“Yes,” says the seven-year-old. “Life.”
Point taken, Master Po.
I have a new corner over at GeekMom: I’ll be hosting live interviews with other authors and artists via Google Hangout. Eep! Recorded live! Sometimes books fall on your head in the middle of the interview! (True story.)
Here’s Episode One: an interview with the awesome Quinn Cummings about her new book, Pet Sounds (and a whole lot of other stuff). Bonus: lightning round questions contributed by my children.
I hope you’ll click over to take a look. I had the best time chatting with Quinn.
I’ve really dropped the ball on my reading notes, these past few months! I’m looking at my GoodReads list and ouch, I must have missed logging some things, because there’s only one novel listed for May. That can’t be right. Let’s see, it’s definitely missing The Scent of Water, which I reread in early May. That’s one hitch with GoodReads; if you’ve entered a book in the past (I read it last year), there’s really no way to re-list it except to change the date altogether.
Well, notables of the past couple of months:
The Scent of Water (reread)
Pilgrim’s Inn, also by Elizabeth Goudge, immediately afterward. I was so in the mood for more Goudge, and this was a really lovely book, but I rather wish I’d had more time between the two; their themes are so similar, and the assortments of strong and quirky personalities. And the importance of houses, specific living, breathing houses who have to be counted as characters in their own right. (Like L.M. Montgomery, Goudge will ruin you for houses! The boxy mid-century bungalows of my neighborhood seem blank and bland to me after a dose of Goudge. No ‘lashings of magic,’ to borrow Jane of Lantern Hill’s phrase. No quaint spool beds or cockeyed chimneys, no breathtaking views, no hidden chapels or wide, welcoming stairways. No secret lanes anywhere! Although you can pretend them into existence if you try…)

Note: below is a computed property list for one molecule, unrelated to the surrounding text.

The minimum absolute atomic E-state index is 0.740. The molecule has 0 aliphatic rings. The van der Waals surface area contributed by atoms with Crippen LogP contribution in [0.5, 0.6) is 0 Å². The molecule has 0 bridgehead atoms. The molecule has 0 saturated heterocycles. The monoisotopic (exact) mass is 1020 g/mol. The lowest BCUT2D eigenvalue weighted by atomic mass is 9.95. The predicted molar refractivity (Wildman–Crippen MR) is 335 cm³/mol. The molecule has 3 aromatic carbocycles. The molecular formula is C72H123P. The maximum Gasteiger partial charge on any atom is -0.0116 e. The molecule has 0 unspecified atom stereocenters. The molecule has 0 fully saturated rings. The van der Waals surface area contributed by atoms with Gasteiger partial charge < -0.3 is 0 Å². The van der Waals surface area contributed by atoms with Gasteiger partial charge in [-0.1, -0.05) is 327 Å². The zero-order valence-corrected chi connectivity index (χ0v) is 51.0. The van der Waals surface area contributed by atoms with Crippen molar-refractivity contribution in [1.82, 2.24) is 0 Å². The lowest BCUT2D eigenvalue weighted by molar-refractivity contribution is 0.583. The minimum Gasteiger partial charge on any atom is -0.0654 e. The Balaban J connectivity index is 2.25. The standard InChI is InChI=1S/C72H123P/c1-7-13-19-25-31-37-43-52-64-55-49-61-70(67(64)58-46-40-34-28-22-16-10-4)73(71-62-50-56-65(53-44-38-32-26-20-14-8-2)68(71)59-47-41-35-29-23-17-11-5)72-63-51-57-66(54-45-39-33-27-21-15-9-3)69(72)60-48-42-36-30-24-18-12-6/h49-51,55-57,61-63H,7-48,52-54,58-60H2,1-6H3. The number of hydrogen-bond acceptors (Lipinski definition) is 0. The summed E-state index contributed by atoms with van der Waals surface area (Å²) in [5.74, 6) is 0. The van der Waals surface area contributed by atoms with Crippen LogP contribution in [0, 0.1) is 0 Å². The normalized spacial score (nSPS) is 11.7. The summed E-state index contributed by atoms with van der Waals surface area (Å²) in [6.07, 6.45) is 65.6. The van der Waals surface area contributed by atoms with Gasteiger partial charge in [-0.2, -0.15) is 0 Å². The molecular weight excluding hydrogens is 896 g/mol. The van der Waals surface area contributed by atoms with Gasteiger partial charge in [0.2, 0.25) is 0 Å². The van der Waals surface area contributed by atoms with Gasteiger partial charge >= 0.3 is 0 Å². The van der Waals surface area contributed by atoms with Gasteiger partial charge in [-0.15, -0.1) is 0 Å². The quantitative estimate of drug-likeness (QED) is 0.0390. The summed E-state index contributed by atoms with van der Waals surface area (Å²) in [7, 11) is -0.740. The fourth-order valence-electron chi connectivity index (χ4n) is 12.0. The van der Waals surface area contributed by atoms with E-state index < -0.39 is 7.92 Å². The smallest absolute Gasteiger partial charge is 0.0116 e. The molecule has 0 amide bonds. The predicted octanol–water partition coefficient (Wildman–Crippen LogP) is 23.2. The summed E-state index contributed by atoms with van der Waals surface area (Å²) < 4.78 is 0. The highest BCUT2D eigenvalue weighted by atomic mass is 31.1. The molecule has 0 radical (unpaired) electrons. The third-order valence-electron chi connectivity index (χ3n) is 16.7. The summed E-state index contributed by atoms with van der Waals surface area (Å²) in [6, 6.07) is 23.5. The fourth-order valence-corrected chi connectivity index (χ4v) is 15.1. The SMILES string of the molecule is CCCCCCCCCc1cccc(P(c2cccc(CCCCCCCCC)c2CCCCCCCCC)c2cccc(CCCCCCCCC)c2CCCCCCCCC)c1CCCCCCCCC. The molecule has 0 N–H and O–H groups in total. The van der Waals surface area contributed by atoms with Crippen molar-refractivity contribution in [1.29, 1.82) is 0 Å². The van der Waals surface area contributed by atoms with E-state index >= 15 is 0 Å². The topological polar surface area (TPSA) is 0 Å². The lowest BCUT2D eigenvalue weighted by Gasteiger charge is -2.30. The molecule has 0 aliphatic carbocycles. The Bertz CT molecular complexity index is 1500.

Crop out the houses and the runoff drain between two streets becomes a secret path…
Anyway, I’m teasing a bit, but I really loved Pilgrim’s Inn and am glad I still have so much Goudge left to read for the first time.
Colson Whitehead’s The Colossus of New York—a complete change of pace! A collection of gorgeously written, jangly, quick-beating essays about New York City. Made me ache, I missed the city so much. Sent me careening right back to my beloved Helene Hanff: Letter from New York, 84 Charing Cross Road (which is about NYC as much as it’s about books and kindred spirits). I bounced back and forth between Whitehead and Hanff, gulping great chunks of each.